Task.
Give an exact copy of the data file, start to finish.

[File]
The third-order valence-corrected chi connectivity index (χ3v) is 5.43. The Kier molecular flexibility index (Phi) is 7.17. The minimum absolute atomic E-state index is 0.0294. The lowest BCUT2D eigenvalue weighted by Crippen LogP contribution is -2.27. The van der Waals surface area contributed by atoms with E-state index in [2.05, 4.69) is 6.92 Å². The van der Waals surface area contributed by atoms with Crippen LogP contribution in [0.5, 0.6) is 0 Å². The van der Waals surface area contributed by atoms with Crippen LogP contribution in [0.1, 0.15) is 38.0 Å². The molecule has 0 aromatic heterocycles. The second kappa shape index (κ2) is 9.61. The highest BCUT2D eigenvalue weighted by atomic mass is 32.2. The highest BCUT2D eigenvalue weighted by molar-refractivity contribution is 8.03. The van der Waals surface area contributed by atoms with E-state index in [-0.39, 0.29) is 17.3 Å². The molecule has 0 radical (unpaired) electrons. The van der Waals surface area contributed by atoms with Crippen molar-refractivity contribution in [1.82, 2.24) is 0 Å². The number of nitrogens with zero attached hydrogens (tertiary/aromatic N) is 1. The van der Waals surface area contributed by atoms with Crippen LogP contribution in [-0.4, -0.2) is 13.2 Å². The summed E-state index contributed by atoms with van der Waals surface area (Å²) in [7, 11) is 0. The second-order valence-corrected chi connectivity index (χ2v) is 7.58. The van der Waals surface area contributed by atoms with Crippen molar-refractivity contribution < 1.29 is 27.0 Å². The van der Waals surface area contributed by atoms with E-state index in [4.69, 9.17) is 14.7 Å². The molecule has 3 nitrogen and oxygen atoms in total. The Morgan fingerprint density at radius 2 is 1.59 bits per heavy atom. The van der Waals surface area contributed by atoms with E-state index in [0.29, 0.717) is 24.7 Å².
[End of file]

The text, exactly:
The third-order valence-corrected chi connectivity index (χ3v) is 5.43. The Kier molecular flexibility index (Phi) is 7.17. The minimum absolute atomic E-state index is 0.0294. The lowest BCUT2D eigenvalue weighted by Crippen LogP contribution is -2.27. The van der Waals surface area contributed by atoms with E-state index in [2.05, 4.69) is 6.92 Å². The van der Waals surface area contributed by atoms with Crippen LogP contribution in [0.5, 0.6) is 0 Å². The van der Waals surface area contributed by atoms with Crippen LogP contribution in [0.1, 0.15) is 38.0 Å². The molecule has 0 aromatic heterocycles. The second kappa shape index (κ2) is 9.61. The highest BCUT2D eigenvalue weighted by atomic mass is 32.2. The highest BCUT2D eigenvalue weighted by molar-refractivity contribution is 8.03. The van der Waals surface area contributed by atoms with E-state index in [-0.39, 0.29) is 17.3 Å². The molecule has 0 radical (unpaired) electrons. The van der Waals surface area contributed by atoms with Crippen molar-refractivity contribution in [1.82, 2.24) is 0 Å². The number of nitrogens with zero attached hydrogens (tertiary/aromatic N) is 1. The van der Waals surface area contributed by atoms with Crippen LogP contribution in [-0.4, -0.2) is 13.2 Å². The summed E-state index contributed by atoms with van der Waals surface area (Å²) in [7, 11) is 0. The second-order valence-corrected chi connectivity index (χ2v) is 7.58. The van der Waals surface area contributed by atoms with Crippen molar-refractivity contribution < 1.29 is 27.0 Å². The van der Waals surface area contributed by atoms with E-state index in [4.69, 9.17) is 14.7 Å². The molecule has 3 nitrogen and oxygen atoms in total. The Morgan fingerprint density at radius 2 is 1.59 bits per heavy atom. The van der Waals surface area contributed by atoms with E-state index in [0.29, 0.717) is 24.7 Å².